Starting To Fill The Empty Border

With heavy overnight rain due in the next 24-48 hours the newly planted bunches will be well watered in, now it is a case of waiting until this time next year to see the ever improving display of snowdrops in the herbaceous borders. 

Wednesday, 1 March 2017

Henry


Henry
 ( Worcester College Gardener's Team Member June 2004 - March 2017)

His basket now lays empty in the tea shed and the team miss him terribly. Thank you for your loyalty and companionship, and for many happy memories, RIP Henry.

Fun In The Snow 9th February 2009

Tuesday, 28 February 2017

Goosander Sightings For Winter 2017


2 Pairs of Goodander 1st February 2017

The Goosander visit the college lake every year stopping off on their journey, whence they came and to where they go, the gardeners do not know, but it is always a pleasure to see them. Ali has been recording their arrival dates since 2009 with a more detailed account since 2014:

9th January-12th January 2017, 1 male/1 female (Pair)
17th January 2017, 2 male/2 female (2 Pairs)
30th January 2017, 1 male/1 female (Pair)
31st January 2017, 2 male/2 female (2 Pairs) * at 8:42am a single male landed on the lake joining the 2 pairs making 3 male and 2 female.
1st February 2017 2 male/2 female (2 Pairs) * single male has flown off.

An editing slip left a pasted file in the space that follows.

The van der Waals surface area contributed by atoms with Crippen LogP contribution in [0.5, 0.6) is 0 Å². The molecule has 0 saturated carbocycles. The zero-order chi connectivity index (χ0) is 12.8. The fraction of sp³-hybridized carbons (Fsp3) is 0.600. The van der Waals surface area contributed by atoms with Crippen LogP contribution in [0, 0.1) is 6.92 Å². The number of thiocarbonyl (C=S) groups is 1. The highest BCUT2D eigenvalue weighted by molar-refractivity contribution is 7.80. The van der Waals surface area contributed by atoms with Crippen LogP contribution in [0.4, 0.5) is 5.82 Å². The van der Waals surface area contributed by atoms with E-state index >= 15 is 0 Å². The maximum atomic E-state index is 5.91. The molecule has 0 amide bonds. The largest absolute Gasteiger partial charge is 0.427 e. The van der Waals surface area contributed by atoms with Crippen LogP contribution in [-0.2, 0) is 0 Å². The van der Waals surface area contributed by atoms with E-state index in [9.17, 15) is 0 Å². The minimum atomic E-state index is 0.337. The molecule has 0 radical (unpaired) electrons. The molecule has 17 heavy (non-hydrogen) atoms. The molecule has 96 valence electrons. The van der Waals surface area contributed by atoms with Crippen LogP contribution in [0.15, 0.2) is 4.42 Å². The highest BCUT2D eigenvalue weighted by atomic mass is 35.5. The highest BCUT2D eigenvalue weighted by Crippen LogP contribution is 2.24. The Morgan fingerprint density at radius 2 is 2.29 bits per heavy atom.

3rd February 2017 1 male/1female (1 Pair)
6th February 2017 1 male only
16th February 2017 1 male/1 female  (1 Pair) *joined by another female making 3 birds (all remain on the lake until 22nd February 2017
28th February 2017 1 male/1 female (1 Pair)

Additional Sighting 

22nd March 2017 1 female

2 Pairs Of Goosander 1st February 2017

For 2016 dates see blog entry for 21st March 'Swans Lay Their First Egg (And Bird Update)'.
For 2015 dates see blog entry for 26th February 'Goosanders, Just Passing Through'.
For the arrival dates for 2014, 2013, 2012, 2011, 2010 and 2009 see blog entry 7th February 2014 'Goosander's Arrival 2014'.

Friday, 24 February 2017

Aftermath Of Storm Doris


Raked Up Old, Dead Wood

The team spent the day dealing with the aftermath of 'Storm Doris' that had blown across the country yesterday bringing with it gusts of about 70 miles per hour across Oxfordshire. A visual inspection of all the trees in the grounds was completed and, in response to the findings, a number of dangerous 'hangers' were removed from their precarious positions over paths and lawn areas. Luckily no major damage had been caused to the trees by 'Doris', she only managed to blow a huge amount of old, dead wood from the trees canopies and deposit it safely on the ground, which, of course had to be raked up!


Wednesday, 22 February 2017

Restoring The View


Obscured By The Vigorous Laurel

From the Nuffield lawn the view of the Provost's lodgings has, over the last few years, been gradually obscured by the growth of the laurel in the tree fern border. Last week, in order to to rectify this, the team began to restore the view of this building by reducing the height of the largest of the laurel shrubs.

Cutting The Laurel

Today the team returned to the border to continue reducing the laurel's height, once again chipping all of the removed branches to create a wood chip mulch in another of the college borders. By the end of this second day the view of this beautiful 18th Century building had been restored.

Dragging The Laurel

Ready For Chipping

Chipping

View Of The Provost's Lodging Restored